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Policy brief | 4 March 2015

The Eurasian Economic Union: a bridge to nowhere?

Russia began its campaign against Ukraine out of fear that Kiev was opting out of Russia’s plans for Eurasian regional integration in favour of a European future. The fate of Ukraine still hangs in the balance, but meanwhile Russia, along with Belarus, Kazakhstan and Armenia, formed the Eurasian Economic Union (EEU) in January 2015.

From an economic perspective, the Ukraine crisis has led to reassessment amongst EEU members regarding closer ties with Moscow. Economic sanctions imposed on Russia, as well as the fall in global oil prices, has led to a ruble crisis that has shown the risks of close economic ties with Russia. All three of Moscow’s EEU partners have been impacted by the collapse in the value of Russia’s currency. In Armenia, the brutal murder of a family by an off-duty Russian soldier have brought out anti-Russian sentiments, calling into question even Yerevan’s once steadfast support of the Eurasian Economic Union. There is also unease across the EEU, in Minsk and Astana in particular, about the political threat posed by the Kremlim, as exemplified perfectly in the latter’s action in Ukraine. These concerns, both economic and political, have led to disunity and reticence in the EEU.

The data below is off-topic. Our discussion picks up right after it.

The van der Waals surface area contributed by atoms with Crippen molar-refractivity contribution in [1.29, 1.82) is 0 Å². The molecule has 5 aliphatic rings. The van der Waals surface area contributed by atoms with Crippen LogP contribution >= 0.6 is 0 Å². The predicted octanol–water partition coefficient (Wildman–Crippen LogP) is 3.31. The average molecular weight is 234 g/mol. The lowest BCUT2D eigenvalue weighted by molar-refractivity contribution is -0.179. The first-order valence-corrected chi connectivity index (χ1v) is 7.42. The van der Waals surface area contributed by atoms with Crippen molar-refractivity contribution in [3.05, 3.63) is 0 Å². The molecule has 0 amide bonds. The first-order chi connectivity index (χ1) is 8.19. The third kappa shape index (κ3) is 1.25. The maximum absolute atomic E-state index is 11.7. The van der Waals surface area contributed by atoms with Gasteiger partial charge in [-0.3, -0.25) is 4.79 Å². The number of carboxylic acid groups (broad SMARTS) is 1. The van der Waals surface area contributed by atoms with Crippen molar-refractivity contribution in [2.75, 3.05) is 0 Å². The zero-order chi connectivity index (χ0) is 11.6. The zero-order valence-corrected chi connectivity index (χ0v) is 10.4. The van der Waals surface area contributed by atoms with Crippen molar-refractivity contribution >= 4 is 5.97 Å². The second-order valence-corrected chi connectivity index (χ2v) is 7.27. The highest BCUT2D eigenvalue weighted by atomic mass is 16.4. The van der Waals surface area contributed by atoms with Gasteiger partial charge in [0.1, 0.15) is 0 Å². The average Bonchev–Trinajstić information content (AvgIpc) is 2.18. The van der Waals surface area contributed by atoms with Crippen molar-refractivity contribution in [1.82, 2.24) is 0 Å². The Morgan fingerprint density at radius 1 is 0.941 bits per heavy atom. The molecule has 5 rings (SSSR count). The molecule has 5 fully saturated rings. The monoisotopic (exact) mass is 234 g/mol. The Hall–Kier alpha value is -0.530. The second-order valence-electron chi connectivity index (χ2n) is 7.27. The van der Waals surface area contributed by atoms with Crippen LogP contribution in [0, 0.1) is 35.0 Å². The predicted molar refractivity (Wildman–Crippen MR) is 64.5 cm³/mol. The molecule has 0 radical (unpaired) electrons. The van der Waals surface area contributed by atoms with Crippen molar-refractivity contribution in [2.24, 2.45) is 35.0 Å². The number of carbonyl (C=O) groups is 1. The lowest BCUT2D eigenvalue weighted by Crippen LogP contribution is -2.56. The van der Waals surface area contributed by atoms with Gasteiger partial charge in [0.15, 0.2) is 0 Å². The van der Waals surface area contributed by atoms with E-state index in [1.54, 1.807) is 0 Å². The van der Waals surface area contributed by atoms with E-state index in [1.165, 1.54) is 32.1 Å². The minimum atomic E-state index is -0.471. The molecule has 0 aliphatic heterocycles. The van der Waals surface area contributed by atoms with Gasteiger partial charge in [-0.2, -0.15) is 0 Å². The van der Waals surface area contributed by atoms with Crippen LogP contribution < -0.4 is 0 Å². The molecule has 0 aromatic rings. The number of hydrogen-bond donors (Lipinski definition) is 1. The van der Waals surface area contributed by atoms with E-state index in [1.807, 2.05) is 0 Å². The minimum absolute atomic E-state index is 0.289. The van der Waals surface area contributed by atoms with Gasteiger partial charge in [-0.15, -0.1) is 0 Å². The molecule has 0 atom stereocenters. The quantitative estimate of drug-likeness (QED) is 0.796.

The Russian government in particular has made clear that it hopes the European Union engages with the the EEU and, in the words of Russian Foreign Minister Lavrov, see the EEU as “a serious element of a bridge between Europe and the Asia-Pacific Region.” This brief points out that China, the assumed other side of this “bridge” is unlikely to be a steadfast supporter. Officials in Beijing, while supportive of Russia generally, have their own interests in Central Asia, which wont necessarily be harmed should the EEU fail to develop.

This policy brief concludes that while engagement with the EEU could help develop Russia-West dialogue beyond the current post-Cold War institutions, which have been proved unable to prevent tension, the cost of doing business with the EEU at the current time is simplty too high. Any engagement between the EU and the EEU cannot begin until there has been a satisfactory resolution of the Ukraine crisis, and even then, Ukraine is only the most pressing obstacle blocking extensive cooperation between the EU and EEU.

To contact the author of this policy brief, Joseph Dobbs, email [email protected] or follow him on Twitter @joseph_dobbs.

*Cover photo credit of the European External Action Service

The opinions articulated above represent the views of the author(s), and do not necessarily reflect the position of the European Leadership Network or any of its members. The ELN’s aim is to encourage debates that will help develop Europe’s capacity to address the pressing foreign, defence, and security challenges of our time.